Freudian Friday: Girl Friends in Fantasy

Today’s post is the crux of two larger series I’d like to do for Freudian Fridays: friendship in fantasy and homosexuality in fantasy. And those two are not as disparate as perhaps they should be: it’s become a fairly common occurrence in fantasy for the line between friendship and attraction to blur and characters to throw their sexual preference out the window, despite evidence that they usually lean firmly the other way.

I’m talking about spontaneous bisexuality, the choice to engage in a homosexual relationship either because the character is lonely or because she likes a given person so much that she must escalate their relationship.

Okay, time for the required disclaimer: I’m aware that sexuality and gender are fluid, that Kinsey developed a Heterosexual-Homosexual Rating Scale (I live near the Kinsey Institute, after all!), that it’s up to the individual, that none of these things are set in stone. I’m not trying to advocate for some sort of heteronormative caveman relationship standards in genre fiction. To the contrary, I’m pointing out something about the genre’s treatment of homosexual relationships that troubles me because it cheapens those relationships… it also damages the idea of strong female friendships. Disagree with me all you want, but let’s all stay civil to one another in our discussion.

I’ve been thinking about this topic for awhile and have resisted writing it because I’m afraid I’ll put my foot in my mouth and the internet will hate me. But the Buffy the Vampire Slayer Season 8 graphic novel I just read, Wolves at the Gate, finally gave me the nudge I needed to give up my reluctance and point out this little problem.

So what was it that pushed me over the hump, you ask? Well, spoiler alert: Buffy engages in a homosexual one-night stand that turns into two nights and maybe more.

Post-coital, pre-comical.

In and of itself, that’s fine, I guess. My trouble is that Buffy herself is pretty staunchly hetero: she never shows any Phoebe-on-Friends-like interest in her friends, is shocked when Willow reveals her sexual preference, never pays any sexual attention to attractive women, even says herself that she’s not gay “so you’d notice.”  No, she’s lonely, and so falls into bed with the first person to express a real interest in her. Of course, the scene devolves into a complete sexual farce, with Xander barging in, expressing a wish for Willow to appear, and then—poof—Willow appears. Willow later demands a description of Buffy’s behavior in bed from Satsu, suggesting that Willow herself wouldn’t mind the chance to hop in Buffy’s bed herself. The trouble is, Willow’s relationship with Tara is treated seriously and tenderly, while other bi-sexual choices and behavior are treated with levity—just look at Andrew, after all!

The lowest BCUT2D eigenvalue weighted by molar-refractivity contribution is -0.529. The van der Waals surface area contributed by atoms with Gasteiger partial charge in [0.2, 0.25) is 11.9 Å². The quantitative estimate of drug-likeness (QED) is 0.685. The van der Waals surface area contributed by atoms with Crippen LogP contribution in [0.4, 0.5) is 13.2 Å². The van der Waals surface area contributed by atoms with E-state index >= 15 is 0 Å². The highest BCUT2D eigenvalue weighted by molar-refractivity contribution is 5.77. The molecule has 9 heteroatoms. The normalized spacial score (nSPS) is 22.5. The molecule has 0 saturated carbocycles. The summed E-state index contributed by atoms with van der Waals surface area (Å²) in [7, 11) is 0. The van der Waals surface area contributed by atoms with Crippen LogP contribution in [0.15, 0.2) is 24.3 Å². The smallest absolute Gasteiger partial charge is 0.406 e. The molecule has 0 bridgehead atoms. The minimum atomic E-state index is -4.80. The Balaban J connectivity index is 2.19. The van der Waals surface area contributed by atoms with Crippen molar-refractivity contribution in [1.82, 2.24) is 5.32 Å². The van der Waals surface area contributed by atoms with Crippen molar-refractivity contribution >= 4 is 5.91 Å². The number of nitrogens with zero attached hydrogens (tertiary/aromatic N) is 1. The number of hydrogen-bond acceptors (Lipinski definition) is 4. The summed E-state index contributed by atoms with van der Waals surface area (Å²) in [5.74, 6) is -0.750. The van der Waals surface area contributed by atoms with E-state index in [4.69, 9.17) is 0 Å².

Their first onscreen kiss is part of a devastating, un-sexual episode.

TV-Tropes calls situations like this “But Not Too Bi“: Buffy’s and Andrew’s attraction to the same sex is something whimsical, while Willow’s relationship with Tara is something beautiful.

There are many variations to this, but key is to create some form of pecking order between the sexes, presumably in order to make the character more appealing to the audience depending on what gender and sexuality they are expected to have, while at the same time having the titillation, comedic material or diversity of ‘deviant’ sexual behaviour. Of course, the prevalence of the trope brings some Unfortunate Implications for real life bisexuals; that in the end it’s only one gender that matters to them and that their experiences with the other one are worthless.

Which brings me to the heart of the problem. Have you ever played The Sims? Individual Sims develop relationships based on a meter bar which ranges from negative-x to 100, with 100 being the closest, most caring a Sim relationship can be. In the early editions of the game, though, when Sims crossed about 65, they automatically had romantic feelings for one another—regardless of gender. Yes, I say “gender” and not “sex” because Sims have no gender-preference: they fall in love willy-nilly with no choice in sexual orientation. It flies in the face of the scientific evidence that says sexual orientation is a product of biology and is not a choice.

These two are actually pretty cute.

Real people are not Sims. I love my best girl friend very deeply, but I don’t have sexual feelings for her. (Sorry, dear.) But sometimes, in fantasy worlds, people tend to act like Sims. I personally wouldn’t say this, but I’ve heard it pointed out that Willow transforms into a lesbian just because she and Tara spend a lot of time together and have a lot in common. Willow falls in love with Tara out of convenience. Magical power could also be read as a metaphor for gayness: it’s an Othering of the character, the characters have to deal with the consequences of what makes them special, and they’re naturally attracted to someone similarly Other, i.e., Buffy and Satsu. I don’t agree with that analysis (we have no evidence that Witch-Amy is other than heterosexual, for example), but the fact remains that it could stand.

We’ve been picking on Buffy a lot, so let’s look at another example: Rachel Morgan and Ivy Tamwood in Kim Harrison’s The Hollows series.